MetLife Hires Investigators In Search For Missing Pensioners

Alistair Gray in New York


US insurer MetLife has hired investigators to track down thousands of pensioners as the company seeks to resolve a scandal over missing payouts that has wiped about $8.5bn off its market capitalisation.

Executives on Wednesday said they were doing “everything humanly possible” to locate almost 13,500 people — owed on average $20,000 each — after they acknowledged MetLife failed to make proper efforts to find them over 25 years.

The failure arose because of practices dating back to the 1990s at MetLife’s pensions “risk transfer” business, under which companies transfer their retirement liabilities to insurers.

MetLife sought to contact eligible pensioners only twice: when they turned 65, and again a few months after the age of 70. If these efforts were unsuccessful, the company presumed the individuals would never be found.

As a result, the insurer mistakenly released funds from reserves that support future annuity payouts. The problem was brought to the attention of Michel Khalaf, recently appointed head of Metlife’s US division, in October.

The second-biggest US insurer by assets has had to provision $510m to account for the unpaid annuities. It has turned to location professionals at California-based Pension Benefit Information to help find the lost retirees by the summer.

Staff are also using the public records specialist Accurint, a division of LexisNexis, and have launched a campaign of phone calls and certified mailings. Retirees who they manage to locate will be due a lump sum to compensate for missing back payments.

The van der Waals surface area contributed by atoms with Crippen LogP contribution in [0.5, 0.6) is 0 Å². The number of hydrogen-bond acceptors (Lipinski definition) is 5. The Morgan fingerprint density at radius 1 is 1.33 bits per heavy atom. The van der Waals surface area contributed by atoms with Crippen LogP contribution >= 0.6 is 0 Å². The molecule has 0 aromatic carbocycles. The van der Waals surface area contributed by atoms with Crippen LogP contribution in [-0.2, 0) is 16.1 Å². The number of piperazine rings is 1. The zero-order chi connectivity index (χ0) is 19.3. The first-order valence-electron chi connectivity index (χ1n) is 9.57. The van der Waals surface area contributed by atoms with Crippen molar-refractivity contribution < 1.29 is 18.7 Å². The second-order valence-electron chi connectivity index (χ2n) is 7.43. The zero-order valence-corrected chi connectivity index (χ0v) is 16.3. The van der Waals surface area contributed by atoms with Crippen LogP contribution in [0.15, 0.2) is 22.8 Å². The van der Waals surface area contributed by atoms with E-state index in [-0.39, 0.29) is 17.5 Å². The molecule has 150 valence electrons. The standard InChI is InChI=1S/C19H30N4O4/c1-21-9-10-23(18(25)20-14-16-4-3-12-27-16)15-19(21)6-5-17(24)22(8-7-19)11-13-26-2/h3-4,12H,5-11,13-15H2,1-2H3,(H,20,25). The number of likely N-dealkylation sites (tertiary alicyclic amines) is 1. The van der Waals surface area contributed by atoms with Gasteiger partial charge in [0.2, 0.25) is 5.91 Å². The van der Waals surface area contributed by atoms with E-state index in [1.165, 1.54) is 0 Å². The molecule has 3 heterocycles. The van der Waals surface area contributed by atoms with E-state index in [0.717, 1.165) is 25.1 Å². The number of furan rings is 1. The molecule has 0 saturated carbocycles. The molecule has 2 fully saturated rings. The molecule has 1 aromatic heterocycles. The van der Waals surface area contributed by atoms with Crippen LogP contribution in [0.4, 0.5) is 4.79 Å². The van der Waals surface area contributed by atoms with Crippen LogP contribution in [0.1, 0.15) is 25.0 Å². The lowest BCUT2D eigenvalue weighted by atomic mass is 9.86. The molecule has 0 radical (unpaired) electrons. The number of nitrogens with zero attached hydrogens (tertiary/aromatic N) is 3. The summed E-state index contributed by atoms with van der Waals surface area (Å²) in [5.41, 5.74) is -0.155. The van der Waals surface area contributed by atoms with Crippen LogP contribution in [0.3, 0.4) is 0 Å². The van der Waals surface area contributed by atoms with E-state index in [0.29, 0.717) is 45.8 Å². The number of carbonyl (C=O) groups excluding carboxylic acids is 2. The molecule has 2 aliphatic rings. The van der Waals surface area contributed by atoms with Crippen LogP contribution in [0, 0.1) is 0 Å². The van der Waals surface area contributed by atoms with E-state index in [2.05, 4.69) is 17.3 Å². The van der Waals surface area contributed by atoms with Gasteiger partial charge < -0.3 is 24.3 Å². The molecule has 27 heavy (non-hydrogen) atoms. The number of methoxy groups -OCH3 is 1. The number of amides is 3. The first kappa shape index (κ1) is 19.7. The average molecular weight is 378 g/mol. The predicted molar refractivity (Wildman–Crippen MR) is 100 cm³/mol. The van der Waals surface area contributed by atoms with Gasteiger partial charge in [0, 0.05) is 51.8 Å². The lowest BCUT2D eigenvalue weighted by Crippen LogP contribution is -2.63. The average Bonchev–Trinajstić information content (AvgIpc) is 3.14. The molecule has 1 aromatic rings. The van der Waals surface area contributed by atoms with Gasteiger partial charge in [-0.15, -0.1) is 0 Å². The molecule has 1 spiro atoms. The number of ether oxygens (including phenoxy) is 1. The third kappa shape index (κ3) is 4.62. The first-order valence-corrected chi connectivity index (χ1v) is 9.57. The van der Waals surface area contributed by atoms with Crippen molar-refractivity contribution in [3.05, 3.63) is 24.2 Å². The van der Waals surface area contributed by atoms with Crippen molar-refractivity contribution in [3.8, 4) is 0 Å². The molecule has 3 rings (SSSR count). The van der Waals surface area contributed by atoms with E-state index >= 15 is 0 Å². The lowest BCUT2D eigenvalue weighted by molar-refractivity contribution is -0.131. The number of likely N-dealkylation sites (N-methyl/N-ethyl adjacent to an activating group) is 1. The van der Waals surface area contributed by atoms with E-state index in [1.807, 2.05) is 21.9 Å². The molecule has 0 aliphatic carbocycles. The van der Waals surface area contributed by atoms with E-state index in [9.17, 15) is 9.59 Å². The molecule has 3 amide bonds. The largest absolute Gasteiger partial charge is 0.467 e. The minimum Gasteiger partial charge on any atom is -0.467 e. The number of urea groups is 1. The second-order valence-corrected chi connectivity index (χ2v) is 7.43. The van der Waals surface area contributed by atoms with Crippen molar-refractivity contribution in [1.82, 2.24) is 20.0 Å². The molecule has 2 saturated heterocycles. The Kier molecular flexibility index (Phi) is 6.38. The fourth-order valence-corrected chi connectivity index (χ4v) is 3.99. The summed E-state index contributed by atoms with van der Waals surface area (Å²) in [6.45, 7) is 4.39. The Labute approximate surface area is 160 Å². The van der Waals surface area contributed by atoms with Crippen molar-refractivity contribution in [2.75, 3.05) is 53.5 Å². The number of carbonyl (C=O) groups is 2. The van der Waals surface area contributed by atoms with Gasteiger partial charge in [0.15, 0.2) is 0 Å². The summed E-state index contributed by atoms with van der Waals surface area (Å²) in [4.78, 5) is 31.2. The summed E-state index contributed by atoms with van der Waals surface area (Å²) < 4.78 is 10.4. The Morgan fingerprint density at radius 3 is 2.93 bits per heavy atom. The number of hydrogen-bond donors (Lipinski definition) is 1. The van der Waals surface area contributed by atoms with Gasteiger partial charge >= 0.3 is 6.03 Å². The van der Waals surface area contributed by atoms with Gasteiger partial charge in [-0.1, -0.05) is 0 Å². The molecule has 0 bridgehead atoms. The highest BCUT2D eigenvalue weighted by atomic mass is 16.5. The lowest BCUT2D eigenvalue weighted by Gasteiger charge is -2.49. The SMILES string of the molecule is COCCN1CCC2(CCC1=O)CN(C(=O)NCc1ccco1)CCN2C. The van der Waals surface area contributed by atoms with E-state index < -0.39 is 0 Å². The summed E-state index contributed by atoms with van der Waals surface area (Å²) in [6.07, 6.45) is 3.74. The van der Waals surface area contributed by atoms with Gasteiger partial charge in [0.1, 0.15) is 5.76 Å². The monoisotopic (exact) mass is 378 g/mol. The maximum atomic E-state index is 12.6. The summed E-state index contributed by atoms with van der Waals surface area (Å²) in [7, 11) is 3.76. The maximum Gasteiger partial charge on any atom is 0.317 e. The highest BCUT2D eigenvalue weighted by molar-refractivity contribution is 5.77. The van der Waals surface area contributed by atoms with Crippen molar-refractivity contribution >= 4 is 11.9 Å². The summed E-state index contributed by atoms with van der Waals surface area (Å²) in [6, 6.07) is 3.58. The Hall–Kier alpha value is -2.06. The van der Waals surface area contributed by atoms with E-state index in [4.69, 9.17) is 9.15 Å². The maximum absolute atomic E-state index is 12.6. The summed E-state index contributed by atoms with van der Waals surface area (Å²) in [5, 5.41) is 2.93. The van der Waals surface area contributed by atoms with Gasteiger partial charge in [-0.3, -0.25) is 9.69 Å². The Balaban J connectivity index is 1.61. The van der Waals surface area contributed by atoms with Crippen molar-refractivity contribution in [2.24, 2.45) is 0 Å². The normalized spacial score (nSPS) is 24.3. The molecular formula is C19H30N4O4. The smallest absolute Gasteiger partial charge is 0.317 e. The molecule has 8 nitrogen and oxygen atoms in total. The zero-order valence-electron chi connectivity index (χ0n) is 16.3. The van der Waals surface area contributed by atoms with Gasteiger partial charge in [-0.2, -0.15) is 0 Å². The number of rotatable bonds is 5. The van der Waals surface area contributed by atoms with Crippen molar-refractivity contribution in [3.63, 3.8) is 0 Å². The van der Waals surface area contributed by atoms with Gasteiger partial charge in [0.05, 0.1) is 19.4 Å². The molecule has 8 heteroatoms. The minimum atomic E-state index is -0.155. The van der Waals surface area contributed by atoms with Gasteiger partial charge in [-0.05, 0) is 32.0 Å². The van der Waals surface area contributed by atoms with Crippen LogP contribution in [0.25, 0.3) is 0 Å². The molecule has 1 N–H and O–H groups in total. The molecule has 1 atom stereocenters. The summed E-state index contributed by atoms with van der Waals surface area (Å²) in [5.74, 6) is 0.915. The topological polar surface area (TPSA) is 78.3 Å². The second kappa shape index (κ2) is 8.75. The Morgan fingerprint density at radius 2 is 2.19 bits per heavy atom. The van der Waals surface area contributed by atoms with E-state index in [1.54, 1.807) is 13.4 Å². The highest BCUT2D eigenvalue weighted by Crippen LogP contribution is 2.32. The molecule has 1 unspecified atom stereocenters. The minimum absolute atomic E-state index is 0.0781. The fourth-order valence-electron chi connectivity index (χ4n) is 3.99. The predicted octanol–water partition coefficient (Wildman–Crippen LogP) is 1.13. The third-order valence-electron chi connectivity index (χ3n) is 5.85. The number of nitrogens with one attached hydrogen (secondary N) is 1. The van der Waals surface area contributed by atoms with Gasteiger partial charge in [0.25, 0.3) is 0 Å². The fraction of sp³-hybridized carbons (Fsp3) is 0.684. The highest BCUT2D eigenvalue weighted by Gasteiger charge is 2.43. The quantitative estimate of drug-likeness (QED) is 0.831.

In a hint that employees might lose jobs over the episode, Steven Kandarian, chairman and chief executive, said managers were “taking action to hold people accountable”.

Mr Kandarian — the former head of the Pension Benefit Guaranty Corporation, a federal agency that safeguards retirement schemes — said the episode was “especially distressing to me” and “deeply embarrassing”.

Shareholders in MetLife have taken fright at the reserve charge and the threat to its reputation. Shares have fallen 14 per cent since the company warned two weeks ago it would need to book a charge of more than half a billion dollars to cover the unmet obligations.

The mishap has prompted investors to question other US insurers about their practices. Mark Grier, vice-chairman of Prudential Financial, said last week that the debacle at MetLife was “certainly getting a lot of attention”.

“There are inevitably some customers we can’t locate for a number of reasons, but that number is small,” he said, adding he was “comfortable” the company was “meeting our obligations”.

As part of efforts to ensure the episode does not happen again, MetLife said it would now start sending annual letters to workers once they turned 55. They would send three letters as soon as they reached 65, including a certified mailing.

Regulators at the Securities and Exchange Commission and the New York Department of Financial Services are investigating.

Mr Kandarian said: “To date, MetLife has not found any evidence of intentional wrongdoing. We are undertaking a thorough review of our practices, processes and people to understand where we fell short.”

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MetLife Hires Investigators In Search For Missing Pensioners


MetLife Hires Investigators In Search For Missing Pensioners